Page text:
Members of the team remained in Prague in November. Jan Ciglbauer gave a lecture on music at the University of Prague on 3 November 2022 at the Golden Ring House. The lecture, "Music in the 14th and 15th century Prague University colleges", was part of the series Prague by Music, organized for the public by the Prague City Museum. Approximately 25 visitors, who completely filled the small lecture hall, had the opportunity to learn about the musical past of today's Karolina Světlá Street in the Old Town, where Reček College and the Church of St. Stephen in the Wall stood in the 15th century. Hana Vlhová-Wörner returned to the premises of the St. George's Monastery at the beginning of the Middle Ages on the occasion of the international workshop "Queens, Noblewomen, and Burgher Women, 1300-1550: Initiative-takers or Passive Patrons", jointly organised by the Institute of Art History of the Czech Academy of Sciences and the Masaryk Institute of the CAS (annotation and conference programme) on 10-11 November. In her paper dedicated to the breviaries of Abbess Kunhuta, she had the opportunity to present the unique and originally elaborated system of private prayers of this Přemyslid princess.



Old Myths, New Facts: Historiography of Fifteenth-Century Music in the Czech Lands between Nationalism and Globalism

(Abstracts from the OMNF panel at the IMS 2022 conference in Athens.)

Music and musical culture in the long fifteenth-century, the period of the first late-medieval reform movement and the formation of the Czech identity, hold an exclusive position in Czech history. Its reflection in modern historiography and the subsequent use or misuse of historical facts in political discourse at the beginning of the twentieth century and during the Communist regime is therefore relevant. The limited possibilities of scholarly exchange and accessibility of sources before the 1990s also meant that musicological research in countries of the Eastern Block focused on “local” topics in "local" contexts, with its results remaining mostly unreflected in Western musicology. In the period of digital libraries and other useful tools, we now find ourselves experiencing almost unlimited access to valuable information. However, outdated narratives (“old myths”) prevail not only in student books and popular music journals, but also in comprehensive volumes of influential international publications. The proposed round table will present research conducted within the project “Old Myths, New Facts: Czech Lands in Center of 15-century Music Developments”. The contributions will demonstrate how problematic the traditional historiographical narratives are and how we can approach them to create a picture of musical history based on our current knowledge of sources and their international contexts.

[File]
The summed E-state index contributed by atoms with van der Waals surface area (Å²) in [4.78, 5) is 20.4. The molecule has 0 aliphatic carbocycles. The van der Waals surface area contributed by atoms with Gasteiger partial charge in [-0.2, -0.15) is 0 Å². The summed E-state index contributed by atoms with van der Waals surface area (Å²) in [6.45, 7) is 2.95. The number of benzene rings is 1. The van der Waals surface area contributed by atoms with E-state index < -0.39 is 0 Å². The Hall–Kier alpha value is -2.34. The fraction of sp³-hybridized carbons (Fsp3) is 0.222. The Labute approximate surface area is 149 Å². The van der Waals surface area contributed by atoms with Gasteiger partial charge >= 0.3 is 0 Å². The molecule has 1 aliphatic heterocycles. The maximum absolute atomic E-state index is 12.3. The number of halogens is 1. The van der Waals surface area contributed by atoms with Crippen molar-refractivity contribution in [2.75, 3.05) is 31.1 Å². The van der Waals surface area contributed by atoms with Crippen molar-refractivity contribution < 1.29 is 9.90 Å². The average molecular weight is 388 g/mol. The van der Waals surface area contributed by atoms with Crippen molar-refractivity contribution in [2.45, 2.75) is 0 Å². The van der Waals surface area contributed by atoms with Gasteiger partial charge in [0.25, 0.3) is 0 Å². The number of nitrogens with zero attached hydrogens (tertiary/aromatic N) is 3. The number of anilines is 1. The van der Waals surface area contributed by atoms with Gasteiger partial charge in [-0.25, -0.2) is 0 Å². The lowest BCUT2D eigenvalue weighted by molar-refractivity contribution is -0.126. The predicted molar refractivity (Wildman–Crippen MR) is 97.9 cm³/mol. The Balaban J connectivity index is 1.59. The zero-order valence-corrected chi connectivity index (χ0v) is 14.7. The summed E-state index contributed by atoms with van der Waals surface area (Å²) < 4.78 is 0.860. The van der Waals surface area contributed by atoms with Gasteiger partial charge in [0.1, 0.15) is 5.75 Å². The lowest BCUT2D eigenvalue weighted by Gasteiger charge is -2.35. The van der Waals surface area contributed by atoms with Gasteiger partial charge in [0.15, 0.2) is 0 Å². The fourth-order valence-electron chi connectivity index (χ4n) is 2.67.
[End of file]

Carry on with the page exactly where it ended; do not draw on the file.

Sequences in Late Medieval Bohemia: Genre, Form and Function Transformations

Hana Vlhová-Wörner (Masaryk Institute and Archives, Czech Academy of Sciences Prague)

According to the established narrative, composing of sequences focused in the late Middle Ages primarily on utilitarian additions for newly established feasts, preferring creation of contrafacts over new melodies. This chapter will focus on several specific important changes in the sequence composition, performance, liturgical function and transmission in late medieval Bohemia.

Following genre characteristics will be discussed: 1) Performance in cantus fractus or with interpolations of strophic songs; (2) Creation of vernacular sequences and their incorporation into the Hussite and Utraquist liturgy; 3) sequences transformed into strophic songs; and 4) late contrafacts of early and Victorine sequences. Lastly, I will demonstrate the fundamental importance of sequences in the establishment of the vernacular poetry (sequence translations, vernacular devotional prayers as paraphrases of Latin liturgical sequences, etc.) and claim that in the late Middle Ages, sequences acted as one of the most important connectors between liturgy and private devotion.